One can argue that an increase of E-selectin composition in the protein mixture may lead pre-occupation of the surface by abundant cells such as leukocytes (HL-60 in this study), resulting in binding interruption of CTCs (MCF-7 in our study). However, it would not be the case because HL-60 cells exhibit the continuous dynamic rolling response whereas MCF-7 cells remain statically adhered on the surface. That is, a thorough washing step will remove all the rolling cells, leaving only captured cells behind on the surface. Further, it is shown that the enhanced capture efficiency of MCF-7 cells by addition of E-selectin to anti-EpCAM is not interrupted by competitive binding of HL-60 cells. Instead, it is our expectation that E-selectin would be effective in pulling CTCs (MCF-7 cells in this research) along with leukocytes out of the blood flow, inducing rolling, thereby reducing the velocities of the flowing cells, which would facilitate stationary binding of CTCs by adjacent anti-EpCAM on the surface. Furthermore, given that cells exhibit significantly different rolling velocities and different levels of interactions with various proteins, the surface responses of different types of cells are expected to be easily controlled by various combinations of proteins. Another potential problem of our CTC detection method as a prognostic tool is that tumor cells are known to alter their adhesiveness and expression of various proteins on their surfaces upon therapeutic intervention.44 If the surface property alterations result in a substantial decrease in the capture efficiency of our device, a mix-and-match approach using various ratios between E-selectin and anti-EpCAM would be necessary. That is, a thorough study on the relationship between surface properties of CTCs during treatments and sensitivity/specificity of various protein combinations should be well understood prior to implementation of this method into clinics.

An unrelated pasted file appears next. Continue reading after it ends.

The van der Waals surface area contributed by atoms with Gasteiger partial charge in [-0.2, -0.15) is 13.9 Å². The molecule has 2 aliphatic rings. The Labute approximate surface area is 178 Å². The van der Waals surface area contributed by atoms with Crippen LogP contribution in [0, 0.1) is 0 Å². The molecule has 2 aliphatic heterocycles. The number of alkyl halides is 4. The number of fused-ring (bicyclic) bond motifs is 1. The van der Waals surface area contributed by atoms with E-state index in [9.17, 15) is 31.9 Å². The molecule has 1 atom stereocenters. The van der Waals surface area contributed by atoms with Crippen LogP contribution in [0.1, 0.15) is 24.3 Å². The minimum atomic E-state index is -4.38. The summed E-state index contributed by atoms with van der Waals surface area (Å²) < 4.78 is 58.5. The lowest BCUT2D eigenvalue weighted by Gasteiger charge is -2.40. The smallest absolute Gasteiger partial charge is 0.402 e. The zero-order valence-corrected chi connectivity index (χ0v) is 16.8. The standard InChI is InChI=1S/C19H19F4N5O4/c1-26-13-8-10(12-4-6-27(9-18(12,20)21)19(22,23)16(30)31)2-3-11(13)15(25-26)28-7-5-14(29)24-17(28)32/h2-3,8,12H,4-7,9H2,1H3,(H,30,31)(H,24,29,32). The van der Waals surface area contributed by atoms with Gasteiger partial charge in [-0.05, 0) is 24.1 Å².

Taken together, it is obvious that the addition of E-selectin can induce the rolling of various cell types to be readily accessible by anti-EpCAM that recognizes/captures tumor cells, resulting in substantially enhanced capture efficiency of tumor cells by the surface – more than 3-fold enhancement as compared to the surface with anti-EpCAM alone. The E-selectin-induced tumor cell rolling most likely maximizes the chance of the tumor cells to interact with anti-EpCAM on the surface, resulting in effective stationary binding.
We have achieved the evenly distributed, stable immobilization of proteins: P-selectin, E-selectin, anti-EpCAM, and mixtures of the proteins, using epoxy-functionalized glass slides. The immobilized proteins maintained their own biological adhesive functions that induce cell rolling and stationary binding in each specific protein-dependent manner. The patterning and combination of these immobilized proteins as a step towards mimicking physiological complexity can be used to design therapeutic or diagnostic devices for capturing specific cells using their enhanced separation capacity and capture efficiency. We are presently translating these results to a device to capture CTCs from the mixture of other cell lines and whole blood. In addition to the potential use of this device as a metastatic cancer treatment tool by filtering CTCs from the bloodstream, the advantages of this device include the ability to collect CTCs from whole blood under continuous flow without labeling or damaging the CTCs. Therefore, the collected CTCs can be extracted and potentially be subject of further analysis such as genetic understanding and responses for currently available therapeutic drugs by culture expansion.
This work was supported by National Science Foundation (NSF) under grant # CBET-0931472. This investigation was conducted in a facility constructed with support from grant C06RR15482 from the NCRR NIH. The authors thank Prof. Richard A. Gemeinhart and his group members for optical/fluorescence microscopy measurements and helpful discussion throughout the work.
Supporting Information Available Supplementary Figure 1 shows fluorescence images of functionalized surfaces treated with E-selectin, anti-EpCAM, and E-selectin/anti-EpCAM mixture at various ratios. This information is available free of charge via the Internet at http://pubs.acs.org/.